Researchers investigate treatment of cancer cachexia in collaboration with Artelo Biosciences
Posted on: 03 February 2021
Researchers from Trinity College Dublin today embark on a collaboration with Artelo Biosciences, Inc. to investigate pre-clinical models of human cancer cachexia, a wasting syndrome that affects up to 80% of all cancer patients and is believed to hasten death in this population.
Artelo Biosciences, Inc. is a clinical stage biopharmaceutical company focused on the development of therapeutics that modulate endogenous signaling pathways, including the endocannabinoid system (which is composed of neurotransmitters active in the central nervous system).
The Trinity team, led by Richard K Porter, Associate Professor in Trinity’s School of Biochemistry & Immunology, will work with Artelo’s peripherally restricted cannabinoid receptor agonist, ART27.13, in preclinical models of human cancer cachexia.
Dr Richard K Porter said:
“I am excited to partner with Artelo to expand the research around ART27.13 for the treatment of cachexia. Cachexia, or wasting syndrome, causes metabolic abnormalities resulting in muscle protein loss that is often present in patients with advanced cancer.”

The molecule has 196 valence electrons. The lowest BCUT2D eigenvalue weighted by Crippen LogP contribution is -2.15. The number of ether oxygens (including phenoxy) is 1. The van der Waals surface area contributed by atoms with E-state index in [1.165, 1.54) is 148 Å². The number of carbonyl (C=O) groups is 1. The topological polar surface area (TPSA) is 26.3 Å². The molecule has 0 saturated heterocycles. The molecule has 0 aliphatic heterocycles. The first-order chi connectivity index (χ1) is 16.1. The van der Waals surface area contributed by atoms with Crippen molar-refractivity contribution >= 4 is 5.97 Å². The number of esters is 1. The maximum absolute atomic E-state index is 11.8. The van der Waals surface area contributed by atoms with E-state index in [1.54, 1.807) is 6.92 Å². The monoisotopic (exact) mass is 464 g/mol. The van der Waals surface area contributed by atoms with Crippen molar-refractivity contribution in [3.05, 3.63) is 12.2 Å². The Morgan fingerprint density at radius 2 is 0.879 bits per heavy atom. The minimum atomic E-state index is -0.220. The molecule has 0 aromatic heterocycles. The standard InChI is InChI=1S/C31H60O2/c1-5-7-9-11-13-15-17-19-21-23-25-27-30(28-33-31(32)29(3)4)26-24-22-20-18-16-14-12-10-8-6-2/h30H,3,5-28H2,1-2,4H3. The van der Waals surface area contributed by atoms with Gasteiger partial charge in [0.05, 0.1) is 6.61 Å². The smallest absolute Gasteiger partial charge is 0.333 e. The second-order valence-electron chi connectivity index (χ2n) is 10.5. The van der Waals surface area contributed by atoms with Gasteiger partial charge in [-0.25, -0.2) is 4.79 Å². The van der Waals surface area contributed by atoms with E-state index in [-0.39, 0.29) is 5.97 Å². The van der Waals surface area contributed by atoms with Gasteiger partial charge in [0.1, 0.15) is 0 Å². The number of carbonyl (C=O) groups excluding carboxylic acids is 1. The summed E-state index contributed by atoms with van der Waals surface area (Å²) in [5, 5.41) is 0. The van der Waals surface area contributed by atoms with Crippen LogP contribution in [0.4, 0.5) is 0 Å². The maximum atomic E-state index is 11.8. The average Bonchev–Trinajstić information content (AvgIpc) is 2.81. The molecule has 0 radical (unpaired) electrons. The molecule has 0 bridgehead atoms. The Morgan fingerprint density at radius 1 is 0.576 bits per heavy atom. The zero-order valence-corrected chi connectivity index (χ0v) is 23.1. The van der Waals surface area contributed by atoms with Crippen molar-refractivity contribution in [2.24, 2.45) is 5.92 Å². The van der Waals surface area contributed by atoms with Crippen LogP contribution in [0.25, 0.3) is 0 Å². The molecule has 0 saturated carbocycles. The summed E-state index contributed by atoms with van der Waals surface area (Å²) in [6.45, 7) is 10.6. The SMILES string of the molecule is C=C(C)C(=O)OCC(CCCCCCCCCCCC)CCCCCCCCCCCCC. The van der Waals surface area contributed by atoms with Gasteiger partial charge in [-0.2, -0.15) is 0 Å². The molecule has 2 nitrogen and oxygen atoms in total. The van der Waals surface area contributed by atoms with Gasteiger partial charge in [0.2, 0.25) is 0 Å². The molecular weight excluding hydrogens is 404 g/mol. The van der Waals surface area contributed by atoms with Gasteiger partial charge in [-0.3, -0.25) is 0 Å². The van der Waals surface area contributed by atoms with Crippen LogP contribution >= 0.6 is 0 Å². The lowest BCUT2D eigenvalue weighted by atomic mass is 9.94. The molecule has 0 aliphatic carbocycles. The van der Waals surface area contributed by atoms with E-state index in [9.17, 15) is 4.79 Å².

“Even though cancer-induced cachexia has very significant clinical consequences, there is unfortunately a limited amount of research surrounding the pre-clinical mechanisms leading to the syndrome. As a result, I believe this is a very important and exciting area of research as there is the potential of a significant impact on patients’ quality of life during a very vulnerable time in their lives.”
Gregory Gorgas, Artelo President & Chief Executive Officer, said:
“We are delighted to enter into a collaboration with Trinity College Dublin, as this research will be key to advancing our understanding of ART27.13’s breadth of activity and helping us guide future clinical development for this program.
“Dr. Porter has over 30 years of research experience and is an expert in metabolism and bioenergetics. Our goal is to combine this data with the results of our ongoing clinical research in cancer anorexia, which we believe will increase our understanding of potential indications and may enhance future licensing and partnering discussions around ART27.13.”
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